I wanted to dress the belt up a little more and decided to make these…..mmm I don’t even know what you call them. Darts? I’ll call them darts. Designed something simple, cut it out, cut a stitching groove, stamped, beveled edges, punched stitch holes….

Dyed, stitched, burnished, and finish applied. I really liked the saddle tan & mahogany combo above, unfortunately the leather sheen finish spoiled it. Oh well, still looks good.

The darts are cemented and then riveted on.

Adjustment holes punched, burnished, and dyed.

I ended up making a third dart, otherwise this end would have been too plain looking. Also I have the end of this dart folding over under the hooks, which gives a tight fit and helps them grip the other side of the belt better, preventing the hooks from wriggling out of the holes.

Leather Arrow Quiver: Action Shots

blood red DIY leather arrow quiver leather working project

It wears well, and comfortably. The combination of Chicago screws and D rings on the hangers make a sort of universal joint, allowing the quiver to move easily.

blood red DIY leather arrow quiver leather working project
blood red DIY leather arrow quiver leather working project

Thank you for reading!

If you enjoyed this leather working project post on making a DIY leather arrow quiver then be sure to check out out our other featured DIY project build logs.

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DIY

How to Make a DIY Dorm Air Conditioner (with Pictures)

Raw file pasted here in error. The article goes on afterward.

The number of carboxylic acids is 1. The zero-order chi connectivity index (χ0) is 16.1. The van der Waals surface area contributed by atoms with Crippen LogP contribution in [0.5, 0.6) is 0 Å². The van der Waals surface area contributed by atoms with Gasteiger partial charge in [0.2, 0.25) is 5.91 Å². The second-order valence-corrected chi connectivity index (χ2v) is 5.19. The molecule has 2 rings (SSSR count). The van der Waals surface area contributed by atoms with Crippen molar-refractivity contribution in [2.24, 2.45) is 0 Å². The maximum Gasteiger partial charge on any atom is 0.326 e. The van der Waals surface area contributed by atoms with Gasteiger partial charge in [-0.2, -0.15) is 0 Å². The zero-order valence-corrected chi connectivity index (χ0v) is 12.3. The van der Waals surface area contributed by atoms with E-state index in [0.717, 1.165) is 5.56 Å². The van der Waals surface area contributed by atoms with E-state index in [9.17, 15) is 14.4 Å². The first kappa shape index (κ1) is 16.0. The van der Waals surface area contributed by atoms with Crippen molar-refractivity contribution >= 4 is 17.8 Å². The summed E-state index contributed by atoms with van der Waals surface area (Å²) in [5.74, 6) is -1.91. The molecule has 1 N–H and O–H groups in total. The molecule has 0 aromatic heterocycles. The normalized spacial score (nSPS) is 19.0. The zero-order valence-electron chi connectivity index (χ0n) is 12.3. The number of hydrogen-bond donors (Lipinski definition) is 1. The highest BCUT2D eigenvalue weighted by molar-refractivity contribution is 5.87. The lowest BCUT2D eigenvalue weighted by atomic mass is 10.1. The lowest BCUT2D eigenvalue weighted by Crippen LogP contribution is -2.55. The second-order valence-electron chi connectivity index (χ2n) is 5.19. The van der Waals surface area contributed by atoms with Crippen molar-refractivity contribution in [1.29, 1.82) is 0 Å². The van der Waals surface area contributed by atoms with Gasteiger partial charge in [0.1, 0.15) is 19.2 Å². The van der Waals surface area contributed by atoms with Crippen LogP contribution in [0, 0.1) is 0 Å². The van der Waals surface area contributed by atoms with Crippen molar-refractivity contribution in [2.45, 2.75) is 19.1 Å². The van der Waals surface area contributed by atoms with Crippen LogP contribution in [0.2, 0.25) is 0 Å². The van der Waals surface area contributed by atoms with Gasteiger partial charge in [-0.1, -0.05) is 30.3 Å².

The bad news is you’re heading off to college and you just found out your dorm doesn’t have air conditioning, or worse, you’re already there laying in a puddle of sweat. The good news is we’re going to show how to make a dorm legal, rules compliant DIY dorm air conditioner with stuff you either already have laying around or else can find for cheap on Amazon. Credit to reddit user for the build log and pictures!

What You’ll Need:

Finished DIY Dorm Legal Air Conditioner

Here is the finished product. It only took about 2 hours to build.

Here are all the supplies you will need to build a dorm legal DIY dorm air conditioner.

I started by unraveling the copper tubing on top of the fan.

I started to secure it with the zip ties as I unraveled more.

This is how far the first 20 ft of tubing got me. I was worried it wouldn’t be enough, but the circles I had to make got much smaller and 40 ft ended up being perfect.

I attached the two sections of tubing together and kept unraveling.

Here it is with all 40 ft of tubing securely attached.

I then cut the excess plastic off the zip ties with scissors to clean it up.

The next step was to connect the vinyl tubing to the copper tubing. I did this with hose clamps.

This is the pump I installed to pump the water through the dorm air conditioner. The first model I made used two buckets and atmospheric pressure to pump the water. I kept having to switch the buckets around, it wasn’t pretty. This little 15$ pump saved me.

I secured the pump to the bottom of the cooler and attached the “in” tube.

Then I attached the “out” tube and filled the cooler with water. The water flows through all of the tubing and then back into the cooler.

I bought a bunch of these reusable freeze packs so I could keep the water cold. I have half in the cooler and half in the freezer. I switch them out periodically.